Or put another way, it is Catch Vingt-deux. I tried to fait my jeu in the Casino and win the Vingt-et-un jackpot, but I missed it by one. So near, and yet so far: like those grabs in the pier amusement arcades of my youth that looked set to pick up the diamond-encrusted fountain pen – but delivered only one jelly-bean. And then your Mum said, “Oooh, don’t eat that lovey – yer don’t know where it’s been”.

So now we’re going by air – tant pis – and thus SNCF is the loser. I’m sure that, on November 2nd, there’s a €30 fare by train with our names on it. But we will be in an Uber taxi or a hire car. Or something.

You would be amazed how many “French” phrases there are we use in English that simply don’t exist in France. Believe it or not, double entendre is one of them. The French never use it – indeed, they don’t have a clue what you’re on about when you say it. They might say “un blague ambigueux”, but not double entendre.

This still doesn’t reduce the astonishing degree to which English and French are – via the Normand link – twinned in almost everything except pronunciation. One of these is the suffix ‘ette’, which means small and/or feminine in both languages. Like, for example, omelette.

The only problem with omelette is that nobody knows any longer what an omel was. I mean, you don’t go into the Savoy Grill and ask for a ham and herbs omel. Well you might do, but it wouldn’t be a good look. They might bring back the output of an ostrich, and then where would you be? Most likely, seated behind a high tower of cooked egg. With most of it on your face.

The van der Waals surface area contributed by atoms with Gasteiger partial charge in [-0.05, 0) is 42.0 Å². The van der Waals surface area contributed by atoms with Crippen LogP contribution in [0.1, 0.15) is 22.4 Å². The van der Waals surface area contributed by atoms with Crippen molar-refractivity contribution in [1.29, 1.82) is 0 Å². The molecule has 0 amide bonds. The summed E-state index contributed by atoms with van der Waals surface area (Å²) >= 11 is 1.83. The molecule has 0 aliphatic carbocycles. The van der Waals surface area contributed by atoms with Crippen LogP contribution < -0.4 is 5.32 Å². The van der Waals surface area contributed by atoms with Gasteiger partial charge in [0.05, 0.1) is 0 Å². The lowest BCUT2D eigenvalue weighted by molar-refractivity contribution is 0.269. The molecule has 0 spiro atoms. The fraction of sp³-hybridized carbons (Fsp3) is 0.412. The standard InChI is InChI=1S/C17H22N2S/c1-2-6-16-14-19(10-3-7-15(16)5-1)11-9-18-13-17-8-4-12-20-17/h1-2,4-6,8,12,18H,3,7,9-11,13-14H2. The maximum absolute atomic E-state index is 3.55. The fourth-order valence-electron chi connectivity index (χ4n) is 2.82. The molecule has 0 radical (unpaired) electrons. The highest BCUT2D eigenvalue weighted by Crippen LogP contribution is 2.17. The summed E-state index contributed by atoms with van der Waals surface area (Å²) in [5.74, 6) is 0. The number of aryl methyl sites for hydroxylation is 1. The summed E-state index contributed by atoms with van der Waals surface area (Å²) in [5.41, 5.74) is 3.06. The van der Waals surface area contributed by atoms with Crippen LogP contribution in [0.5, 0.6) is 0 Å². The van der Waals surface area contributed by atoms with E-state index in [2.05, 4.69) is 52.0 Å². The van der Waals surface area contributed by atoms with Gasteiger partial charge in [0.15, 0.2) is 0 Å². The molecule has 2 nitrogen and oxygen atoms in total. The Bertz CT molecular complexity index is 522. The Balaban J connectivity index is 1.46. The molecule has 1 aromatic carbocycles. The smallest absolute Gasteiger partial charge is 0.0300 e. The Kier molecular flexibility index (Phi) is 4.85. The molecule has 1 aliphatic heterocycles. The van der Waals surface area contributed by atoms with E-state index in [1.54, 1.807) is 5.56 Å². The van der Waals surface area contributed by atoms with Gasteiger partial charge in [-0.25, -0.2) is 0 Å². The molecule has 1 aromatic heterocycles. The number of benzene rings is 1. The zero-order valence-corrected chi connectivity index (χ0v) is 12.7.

In fact, ‘omel’ is the corruption of an earlier French word ‘amel’ meaning ‘thin dish (as in food)’, in turn from the Latin ‘Lamina’, which the Romans called ‘lammella’ to describe a small thin plate (not as in food, but as in crockery). So when today you call something an omelette, you are in fact saying “A small thin dish plate”, which is almost as silly as asking for an omel.

This is the sort of thing with which you can amaze your enemies at dinner parties. And perhaps even come up with if you’re ever asked onto the panel of QI.

And finally, BBC salaries. The Big Bananas list. “Everyone’s talking about it” says one tabloid today. Are they? I doubt it.

Having had his salary pointed out to me, £2M for Gary Lineker strikes me as excessive. It strikes me as excessive because Lineker is a nice enough young man, but adds little or no value to the BBC’s sport output – and demonstrated his trendy rather than objectively intelligent brain content during the recent Calais migrants’ nonsense.

However, the media once again seem obsessed with the gender element of it all. Give me f**king strength. ‘While John Humphrys earns £600,000-£649,999, his Radio 4 Today colleague Sarah Montague does not make the list at all’ writes the Maily Telegraph.

Humphrys is 73 years old and has over half a century of experience in press, radio and TV journalism. Montague is 51 and has been a hack for just 26 years. In trying to point out an apparent piece of BBC sexism, this airheaded observation merely underlines the inherent ageism that is a far greater cancer in our society. I would imagine Sarah earns a large six-figure sum. Good for her. Women who worked twice as long with little or no reward have had their pensions embezzled: that is a big issue.

It’d be nice to see a bit more about Waspi women in the Daily Telegraph, a little less outrage about the engorged salaries of a few celebrity media idiots, and more recognition that Humphrys’ 50 years of perspiration have produced a perspicacity that makes him worth his weight in gold to the BBC’s listeners.